Python 3: Lesson 3 - Basic Syntax & Rules
Python 3: Lesson 3 - Basic Syntax & Rules

By CN00b | Python | 18 Sep 2019


Hi people,

Before diving into Python programming, there are some rules that must be respected 100%, orelse you'll encounter a lot of errors, nerves, angry states and maybe, broken keyboards! :)


The rules are simple and basic:

1. Indentation - Python cares about whitespaces only at the beginning of the code. The standard is 4 spaces. Lucky for us, the console will print the errors name, so it will be easy for us to see where is the mistake. This a common one, not only a beginner encounteres it :P

Example:

if True:
print("Hello")

This example will give an indentation error. Lucky for us, PyCharm for example, do this jos for us, format the code.


The correct version is:

if True:
    print("Hello")

2. Python is case sensitive

Example:

newobject is not the same as newObject

3. Python does not require semicolons at the end of statements. The only accepted format is mentioned at Point 7.

Examples:

- print("Hello Publish0x!")

- if True:

      print("something")

4. Comments - If you write multiple lines of code and you don't want to forget what taht thing does or you just want to add a mention, that can be seen only by you - the intrepreter skips comments - you can add a comment.

There are 2 conventions used for comments:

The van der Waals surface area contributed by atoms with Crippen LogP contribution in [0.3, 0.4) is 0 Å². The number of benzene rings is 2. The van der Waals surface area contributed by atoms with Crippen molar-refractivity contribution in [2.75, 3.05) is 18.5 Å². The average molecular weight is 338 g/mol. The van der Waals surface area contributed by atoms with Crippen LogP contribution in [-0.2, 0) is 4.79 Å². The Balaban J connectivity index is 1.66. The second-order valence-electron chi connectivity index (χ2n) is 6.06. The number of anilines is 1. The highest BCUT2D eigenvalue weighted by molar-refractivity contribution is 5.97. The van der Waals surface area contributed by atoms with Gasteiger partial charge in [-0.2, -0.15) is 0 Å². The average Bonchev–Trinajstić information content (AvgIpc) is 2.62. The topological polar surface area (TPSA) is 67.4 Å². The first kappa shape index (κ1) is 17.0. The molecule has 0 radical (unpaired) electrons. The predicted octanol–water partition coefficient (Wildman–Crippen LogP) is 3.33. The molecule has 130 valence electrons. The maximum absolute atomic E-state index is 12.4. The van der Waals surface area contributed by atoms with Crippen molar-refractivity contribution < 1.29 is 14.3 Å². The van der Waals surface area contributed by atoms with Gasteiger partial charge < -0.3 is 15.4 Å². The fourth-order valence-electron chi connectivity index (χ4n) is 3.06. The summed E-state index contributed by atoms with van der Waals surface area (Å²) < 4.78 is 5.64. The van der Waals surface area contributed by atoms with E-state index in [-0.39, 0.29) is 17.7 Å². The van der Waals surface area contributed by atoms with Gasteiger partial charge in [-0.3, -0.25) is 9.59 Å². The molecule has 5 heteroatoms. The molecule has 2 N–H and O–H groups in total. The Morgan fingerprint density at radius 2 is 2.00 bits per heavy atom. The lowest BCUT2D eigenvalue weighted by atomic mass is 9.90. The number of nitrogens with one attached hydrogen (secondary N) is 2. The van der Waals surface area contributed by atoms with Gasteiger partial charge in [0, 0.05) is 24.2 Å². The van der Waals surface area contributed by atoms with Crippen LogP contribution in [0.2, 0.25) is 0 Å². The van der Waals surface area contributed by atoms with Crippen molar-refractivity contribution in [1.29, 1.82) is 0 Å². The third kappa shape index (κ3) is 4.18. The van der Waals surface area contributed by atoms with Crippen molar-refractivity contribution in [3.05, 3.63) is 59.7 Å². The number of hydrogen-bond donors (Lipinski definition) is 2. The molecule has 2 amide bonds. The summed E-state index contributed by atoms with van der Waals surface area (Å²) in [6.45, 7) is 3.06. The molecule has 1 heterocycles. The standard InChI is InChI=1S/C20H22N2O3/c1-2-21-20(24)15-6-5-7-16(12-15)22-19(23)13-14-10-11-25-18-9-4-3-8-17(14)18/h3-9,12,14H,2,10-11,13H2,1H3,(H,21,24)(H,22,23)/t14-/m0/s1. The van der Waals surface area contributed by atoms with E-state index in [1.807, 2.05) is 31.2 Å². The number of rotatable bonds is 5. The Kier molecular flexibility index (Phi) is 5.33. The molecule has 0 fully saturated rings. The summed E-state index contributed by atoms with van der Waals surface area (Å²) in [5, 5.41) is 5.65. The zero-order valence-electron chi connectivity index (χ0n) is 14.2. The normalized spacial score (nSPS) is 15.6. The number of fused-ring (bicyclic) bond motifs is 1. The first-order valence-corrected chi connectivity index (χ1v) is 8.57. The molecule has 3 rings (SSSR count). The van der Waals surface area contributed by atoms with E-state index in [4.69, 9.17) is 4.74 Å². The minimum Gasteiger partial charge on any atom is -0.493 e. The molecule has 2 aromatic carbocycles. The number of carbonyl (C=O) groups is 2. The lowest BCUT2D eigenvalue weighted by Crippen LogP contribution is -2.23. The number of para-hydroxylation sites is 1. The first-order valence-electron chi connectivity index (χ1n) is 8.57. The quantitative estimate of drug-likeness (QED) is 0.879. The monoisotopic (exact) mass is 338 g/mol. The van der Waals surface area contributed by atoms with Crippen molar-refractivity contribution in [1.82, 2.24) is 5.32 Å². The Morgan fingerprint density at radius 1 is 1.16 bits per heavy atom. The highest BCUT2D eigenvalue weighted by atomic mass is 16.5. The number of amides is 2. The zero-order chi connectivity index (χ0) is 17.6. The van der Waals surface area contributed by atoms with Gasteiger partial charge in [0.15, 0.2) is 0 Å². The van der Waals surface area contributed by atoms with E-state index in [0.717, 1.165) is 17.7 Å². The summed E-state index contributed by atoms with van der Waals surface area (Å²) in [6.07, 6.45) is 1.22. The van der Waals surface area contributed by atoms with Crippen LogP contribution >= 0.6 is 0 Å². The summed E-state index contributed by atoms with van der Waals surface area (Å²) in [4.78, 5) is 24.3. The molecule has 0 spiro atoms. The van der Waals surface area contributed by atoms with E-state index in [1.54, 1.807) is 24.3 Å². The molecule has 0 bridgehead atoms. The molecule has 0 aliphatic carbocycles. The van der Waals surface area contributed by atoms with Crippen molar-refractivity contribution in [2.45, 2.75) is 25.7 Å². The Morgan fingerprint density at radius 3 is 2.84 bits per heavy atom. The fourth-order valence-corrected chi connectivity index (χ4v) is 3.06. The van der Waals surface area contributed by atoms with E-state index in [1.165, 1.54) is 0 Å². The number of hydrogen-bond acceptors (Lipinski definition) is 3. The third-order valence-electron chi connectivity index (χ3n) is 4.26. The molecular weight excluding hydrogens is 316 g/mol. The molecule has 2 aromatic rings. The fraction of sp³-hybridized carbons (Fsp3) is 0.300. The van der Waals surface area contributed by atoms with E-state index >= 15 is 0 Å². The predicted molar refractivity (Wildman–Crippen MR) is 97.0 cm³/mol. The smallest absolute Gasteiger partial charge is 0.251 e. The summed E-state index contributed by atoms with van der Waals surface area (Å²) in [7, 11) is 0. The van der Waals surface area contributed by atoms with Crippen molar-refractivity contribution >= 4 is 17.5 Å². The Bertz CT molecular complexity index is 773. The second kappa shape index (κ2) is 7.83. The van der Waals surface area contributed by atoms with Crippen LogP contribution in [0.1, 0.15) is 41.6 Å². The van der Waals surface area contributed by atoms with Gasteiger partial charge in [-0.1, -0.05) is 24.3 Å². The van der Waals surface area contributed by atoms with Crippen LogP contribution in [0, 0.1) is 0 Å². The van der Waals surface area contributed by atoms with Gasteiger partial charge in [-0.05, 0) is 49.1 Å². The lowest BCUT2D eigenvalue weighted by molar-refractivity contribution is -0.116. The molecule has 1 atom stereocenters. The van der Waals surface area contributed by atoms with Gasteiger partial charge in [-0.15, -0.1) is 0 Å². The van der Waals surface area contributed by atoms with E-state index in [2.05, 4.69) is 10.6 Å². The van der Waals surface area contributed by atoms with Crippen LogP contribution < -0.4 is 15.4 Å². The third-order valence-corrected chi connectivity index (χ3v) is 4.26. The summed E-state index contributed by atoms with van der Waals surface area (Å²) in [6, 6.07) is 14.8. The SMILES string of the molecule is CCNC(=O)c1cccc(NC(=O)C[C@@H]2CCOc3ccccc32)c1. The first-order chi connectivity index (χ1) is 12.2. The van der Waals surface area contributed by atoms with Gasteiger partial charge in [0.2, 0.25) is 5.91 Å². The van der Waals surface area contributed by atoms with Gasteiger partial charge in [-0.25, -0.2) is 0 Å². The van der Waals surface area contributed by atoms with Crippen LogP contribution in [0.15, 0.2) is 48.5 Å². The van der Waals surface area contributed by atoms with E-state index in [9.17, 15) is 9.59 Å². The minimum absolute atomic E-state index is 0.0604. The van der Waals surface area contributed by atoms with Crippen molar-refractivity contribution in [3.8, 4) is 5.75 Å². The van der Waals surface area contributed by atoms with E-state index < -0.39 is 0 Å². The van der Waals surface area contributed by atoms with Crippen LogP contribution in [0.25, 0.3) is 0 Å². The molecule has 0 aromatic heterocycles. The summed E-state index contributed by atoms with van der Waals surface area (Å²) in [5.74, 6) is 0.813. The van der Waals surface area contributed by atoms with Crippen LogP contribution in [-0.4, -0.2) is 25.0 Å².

# - used for a single line of code


""" line
of
code """

The three quotes are used for larger texts with multiple lines.

5. Class Names starts with Uppercase 

Example:


class MyClass(): i defined a class, called MyClass

6. There are some identifiers or keywords that you cannot use, called "reserved words"

351665157-5e99ffcc7d44355fa4c143b36a44133927172820d0e6b3325a5cb25252a56bab.jpeg

(Source: Wikipedia)

7. Python allows you to put multiple statements in a single line, by using " ; " .

Example:


txt="Hello Publish0x";code=1234;name="CN00b"

8. Import Modules

Modules are reusable files with pieces of code, that contains functions, classes, etc. Remember, Python is opne source, anyone can create modules, to be reusable for others.

When you import modules, always use separate lines, exception for submodules.

Example:


Yes: import os
import sys

No: import sys, os

 

These basic rules are to keep in mind when coding in Python. Are simple and you'll get used to it. 

All of these said, it's to move to real programming in Python, starting with the next lesson.

Cheers!


CN00b
CN00b

IT Hardware/ Software Noob Crypto Enthusiast Mountains Explorer


Python
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In this blog, i'll provide various lessons and tips for begginers and not only (later) about Python (version 3.xx), how to get started, how to use it, how to build an AI, etc. I'll try to cover more parts, but easy to understand, maybe 1-2 lessons/day.

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